Jean McKinney

Strange Stories for Strange Times

Month: May 2016

In Santa Cruz: A Soledad City Story

 

In Santa Cruz, the border is only a breath away. On summer nights the searchlights of la migra stitch the mountains and the road spins out snakebelly white between Tombstone and Nogales. Taking those empty curves through the grasslands you lean hard on the gas because

 
You’re looking for the Virgin with the cracked feet and the poppy smile. You saw her once, high on a hill: eyeblink glimpse from the back seat of a car bound for Mexico. She was framed in white stone and dead flowers, and offerings of broken dolls and stuffed animals filled the mouth of her cave.

 

You’d thought she vanished under the weight of the years between then and now. But this midnight squirms with nerves and heat lightning and a roadside prayer might cool your fevered soul.  She was somewhere along this two lane. You’ll know her when you see her.

 

South of Patagonia, bats drift against the stars like burned paper.  Your high beams snag a bullet-chopped sign that says Quarantine. In Santa Cruz, rabies always simmers in the blood of the land dwellers.   Cinder-eyed on the fringes of the light,  ibex watch you pass.  They never have rabies.

 

But there’s no Virgin in these parts.  Maybe a mad bat bit her one of these glassy nights. At Lochiel, bronze plaques declare the place a historical site, but you push on. You know the story anyway: doomed boys in blue, cavalrymen dropped by cholera before the Apache ever got close.  They never knew your Virgin anyway. She prays for sorefooted travelers begging with dime store candles and drifters with frayed hearts.

 

She has to be close now. You can trust a hill Maria. She won’t take her broken toes to Nogales where the music fills up the empty spaces in the night.

Up ahead, trees get thick and moths ride the headlights.  You round a skinny curve and river smells rise up around you.  This is it; she’s here.  Cottonwood trees lean on their shadows as you pull over under her hill.   Crowned in white stone she waits in plaster silence while you climb the little path worn down by many feet.

You breathe in the scents of her sanctuary: dying carnations and candlewax and dust.  A ceramic pig and a one-legged doll lie inside her circle.  With no other offering  than your own fractured heart, you wait with them for the mercy she holds in that one chipped eye.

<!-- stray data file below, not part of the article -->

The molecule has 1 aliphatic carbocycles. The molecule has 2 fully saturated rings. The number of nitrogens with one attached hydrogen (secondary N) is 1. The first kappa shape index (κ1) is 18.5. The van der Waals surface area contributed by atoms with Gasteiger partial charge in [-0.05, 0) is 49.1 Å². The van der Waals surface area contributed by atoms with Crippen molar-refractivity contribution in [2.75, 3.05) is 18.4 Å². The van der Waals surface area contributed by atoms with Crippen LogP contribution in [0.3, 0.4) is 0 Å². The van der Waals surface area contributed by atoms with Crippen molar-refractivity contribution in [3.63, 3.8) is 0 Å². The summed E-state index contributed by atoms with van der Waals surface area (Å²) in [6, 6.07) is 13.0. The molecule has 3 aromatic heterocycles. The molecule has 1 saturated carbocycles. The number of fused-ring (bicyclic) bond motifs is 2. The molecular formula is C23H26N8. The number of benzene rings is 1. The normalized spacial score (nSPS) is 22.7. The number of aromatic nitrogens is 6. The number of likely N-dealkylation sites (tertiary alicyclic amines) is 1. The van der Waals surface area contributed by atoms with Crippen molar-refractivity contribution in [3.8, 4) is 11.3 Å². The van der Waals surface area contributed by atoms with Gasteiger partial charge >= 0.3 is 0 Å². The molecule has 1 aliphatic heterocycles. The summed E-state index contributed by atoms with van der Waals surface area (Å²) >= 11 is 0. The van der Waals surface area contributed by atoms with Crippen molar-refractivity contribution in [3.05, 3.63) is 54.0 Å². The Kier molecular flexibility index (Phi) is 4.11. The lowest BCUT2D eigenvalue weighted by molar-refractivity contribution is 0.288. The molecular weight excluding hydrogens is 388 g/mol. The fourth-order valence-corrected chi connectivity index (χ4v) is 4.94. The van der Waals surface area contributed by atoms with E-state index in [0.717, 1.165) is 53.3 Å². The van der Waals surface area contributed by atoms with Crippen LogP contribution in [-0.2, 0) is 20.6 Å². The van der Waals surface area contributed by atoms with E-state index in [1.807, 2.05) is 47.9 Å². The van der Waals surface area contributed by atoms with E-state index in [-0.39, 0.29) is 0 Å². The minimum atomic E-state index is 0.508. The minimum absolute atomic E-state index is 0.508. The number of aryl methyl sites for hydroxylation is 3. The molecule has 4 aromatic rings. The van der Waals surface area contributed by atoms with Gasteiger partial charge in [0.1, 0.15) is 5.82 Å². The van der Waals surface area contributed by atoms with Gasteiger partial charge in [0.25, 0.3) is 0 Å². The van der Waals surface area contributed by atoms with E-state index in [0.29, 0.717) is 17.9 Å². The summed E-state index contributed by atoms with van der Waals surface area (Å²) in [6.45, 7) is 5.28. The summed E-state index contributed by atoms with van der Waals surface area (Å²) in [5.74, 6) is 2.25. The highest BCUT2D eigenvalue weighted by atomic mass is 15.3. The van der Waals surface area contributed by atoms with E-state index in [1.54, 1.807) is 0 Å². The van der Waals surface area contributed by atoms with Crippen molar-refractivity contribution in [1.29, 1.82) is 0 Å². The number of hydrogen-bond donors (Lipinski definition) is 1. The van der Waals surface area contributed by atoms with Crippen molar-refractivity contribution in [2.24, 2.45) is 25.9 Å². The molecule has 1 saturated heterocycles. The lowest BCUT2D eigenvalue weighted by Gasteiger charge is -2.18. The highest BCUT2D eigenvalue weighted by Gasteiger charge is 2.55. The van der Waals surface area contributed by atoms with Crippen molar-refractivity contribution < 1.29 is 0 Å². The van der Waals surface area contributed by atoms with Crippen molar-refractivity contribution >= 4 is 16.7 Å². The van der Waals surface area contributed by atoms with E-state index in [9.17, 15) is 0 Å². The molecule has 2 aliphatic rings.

Glitter Girl: To Be Continued?

Glitter GirlblogSo Glitter Girl got a bit of a redesign the other day, with some tweaking on the cover,  new front matter and one key detail in the story.    But the core of the piece, born out of a visit I once paid to Beverly Hills High School when I was teaching in LA, remains the same.  Glitter Girl is all those pretty blondes with fathers in the film and music industries.

The story is told from the viewpoint of someone else, though. The Witchman narrates, and one reader said he didn’t learn enough about the character from his “voice.” Another asked if the Witchman will ever get to  star in another story, so that readers could know more about him.

I’ve been thinking that it might be interesting to follow these characters out of this story into the bigger world of the Moon Road. The Glitter Girl herself has quite a journey ahead as she learns what the spell to turn the heart of some rich empty headed hunk will really cost her.  The Witchman called it right – it isn’t love she wants, it’s power.  Will she really rip the heart out of the hunk and walk away?   She’s a card carrying member of the Mean Girls club, so that’s probably what happens. But I would like to see her come to terms with the magic she has unwittingly taken into herself.

And the Witchman, that battered war veteran hunkering down in the desert where he can be alone with his memories and his magic, seems to me to have a world of stories to tell.  So in the parlance of TV shows, I’m making him a regular.  He now has a name:  Adam Voss.  He also has a backstory of service in the Gulf War, a wound and a meager pension – and witchcraft of the darkest kind.  His narrative crosses a little with that of his fellow wounded warrior in the short story  “Cold Wind.”

Adam will appear in the upcoming Soledad City novel, “A Patch of Cool” when musician on the run Lucas Horne takes a terrifying ride through the desert and a disastrous detour at the truck stop/cafe where Adam lives out back.

Adam also has a bit of history with Velocity, the owner of Cafe Colibri in downtown Soledad City – and a magic creature in her own right.  More on Velocity in upcoming character sketches.

Any thoughts, ideas, storylines you’d like to see?  Drop a comment here or share a thought on Twitter.

 

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